Vic Eldred
1.3.3  Vic Eldred  replied to  Kavika @1.3.2    2 weeks ago

Thank you

 
 
 
sandy-2021492
2  sandy-2021492    2 weeks ago

Thanks, Buzz and Kavika.

 
 
 
Kavika
2.1  Kavika   replied to  sandy-2021492 @2    2 weeks ago

You're most welcome sandy.

 
 
 
Buzz of the Orient
2.2  author  Buzz of the Orient  replied to  sandy-2021492 @2    2 weeks ago

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A. Macarthur
3  A. Macarthur    2 weeks ago

Great collection of what could be called "Native American History & Genre"!

 
 
 
Kavika
3.1  Kavika   replied to  A. Macarthur @3    2 weeks ago

Thanks Mac, Buzz and I were quite happy when we discovered Throssel.

 
 
 
Buzz of the Orient
3.2  author  Buzz of the Orient  replied to  A. Macarthur @3    2 weeks ago

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Perrie Halpern R.A.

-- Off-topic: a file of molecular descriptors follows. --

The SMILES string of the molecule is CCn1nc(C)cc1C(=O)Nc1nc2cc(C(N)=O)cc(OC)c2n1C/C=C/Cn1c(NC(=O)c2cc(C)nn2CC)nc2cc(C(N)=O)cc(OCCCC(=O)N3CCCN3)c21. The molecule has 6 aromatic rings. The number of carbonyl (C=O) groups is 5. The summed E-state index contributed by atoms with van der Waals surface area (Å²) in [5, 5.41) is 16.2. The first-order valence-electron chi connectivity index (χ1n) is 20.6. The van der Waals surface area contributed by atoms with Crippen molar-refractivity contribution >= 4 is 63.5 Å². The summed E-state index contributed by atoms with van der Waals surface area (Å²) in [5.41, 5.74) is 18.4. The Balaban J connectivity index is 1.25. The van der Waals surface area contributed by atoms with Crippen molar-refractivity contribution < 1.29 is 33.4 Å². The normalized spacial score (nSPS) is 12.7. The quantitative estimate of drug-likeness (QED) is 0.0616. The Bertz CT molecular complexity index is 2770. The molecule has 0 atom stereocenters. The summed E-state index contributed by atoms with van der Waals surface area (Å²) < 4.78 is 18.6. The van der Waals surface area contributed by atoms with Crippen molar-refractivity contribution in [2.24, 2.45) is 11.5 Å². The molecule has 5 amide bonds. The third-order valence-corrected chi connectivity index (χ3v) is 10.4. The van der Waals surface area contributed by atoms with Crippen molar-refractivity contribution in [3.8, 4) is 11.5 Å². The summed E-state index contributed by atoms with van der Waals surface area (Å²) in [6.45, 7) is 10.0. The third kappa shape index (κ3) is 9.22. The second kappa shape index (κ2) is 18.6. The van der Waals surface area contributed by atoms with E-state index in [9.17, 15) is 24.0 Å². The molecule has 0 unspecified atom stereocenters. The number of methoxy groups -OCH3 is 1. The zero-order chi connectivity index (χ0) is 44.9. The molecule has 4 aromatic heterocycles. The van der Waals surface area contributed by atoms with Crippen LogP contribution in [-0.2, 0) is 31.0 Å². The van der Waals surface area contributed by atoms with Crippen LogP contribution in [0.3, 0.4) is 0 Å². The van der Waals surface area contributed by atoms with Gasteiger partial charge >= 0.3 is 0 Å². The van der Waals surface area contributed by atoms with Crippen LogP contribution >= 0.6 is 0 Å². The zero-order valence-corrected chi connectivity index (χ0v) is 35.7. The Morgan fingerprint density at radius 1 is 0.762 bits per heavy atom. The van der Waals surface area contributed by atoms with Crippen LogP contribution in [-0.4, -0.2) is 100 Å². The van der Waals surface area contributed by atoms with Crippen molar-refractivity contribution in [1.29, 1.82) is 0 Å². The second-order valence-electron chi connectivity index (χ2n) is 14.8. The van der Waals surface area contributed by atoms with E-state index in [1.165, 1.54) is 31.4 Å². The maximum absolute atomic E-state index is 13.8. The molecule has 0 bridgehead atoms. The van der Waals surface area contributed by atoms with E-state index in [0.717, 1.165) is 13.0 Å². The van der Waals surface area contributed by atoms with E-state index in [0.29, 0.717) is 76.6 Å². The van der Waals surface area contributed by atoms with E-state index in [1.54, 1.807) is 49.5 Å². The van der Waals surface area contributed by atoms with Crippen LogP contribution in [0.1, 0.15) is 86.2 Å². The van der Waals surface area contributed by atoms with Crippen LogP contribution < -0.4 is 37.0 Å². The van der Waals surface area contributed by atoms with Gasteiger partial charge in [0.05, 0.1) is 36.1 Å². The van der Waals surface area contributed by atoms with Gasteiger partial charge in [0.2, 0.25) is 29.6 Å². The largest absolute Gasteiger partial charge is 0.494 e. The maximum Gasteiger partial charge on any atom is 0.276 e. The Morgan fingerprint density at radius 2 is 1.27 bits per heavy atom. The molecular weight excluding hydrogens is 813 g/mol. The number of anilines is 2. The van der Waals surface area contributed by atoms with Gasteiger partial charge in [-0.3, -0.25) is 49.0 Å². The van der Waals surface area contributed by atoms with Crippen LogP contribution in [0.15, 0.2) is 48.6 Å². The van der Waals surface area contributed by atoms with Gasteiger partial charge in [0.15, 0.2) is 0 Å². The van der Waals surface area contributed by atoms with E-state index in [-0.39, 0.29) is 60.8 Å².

4  Perrie Halpern R.A.    2 weeks ago

What an amazing collection of photos. Thanks for putting this together for us Buzz. I feel like I am looking back through a magic window. 

 
 
 
Kavika
4.1  Kavika   replied to  Perrie Halpern R.A. @4    2 weeks ago

A window to the past, exactly.

 
 
 
Buzz of the Orient
4.2  author  Buzz of the Orient  replied to  Perrie Halpern R.A. @4    2 weeks ago

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Buzz of the Orient
5  author  Buzz of the Orient    2 weeks ago

A few extras from Throssel:

Dancing in the Firelight (1907)

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Crow Fair

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Tipis and Clouds

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Kavika
5.1  Kavika   replied to  Buzz of the Orient @5    2 weeks ago

Great addition to the essay, Buzz.

 
 
 
pat wilson
6  pat wilson    2 weeks ago

Great photos, thank you both for sharing.

 
 
 
Buzz of the Orient
6.1  author  Buzz of the Orient  replied to  pat wilson @6    2 weeks ago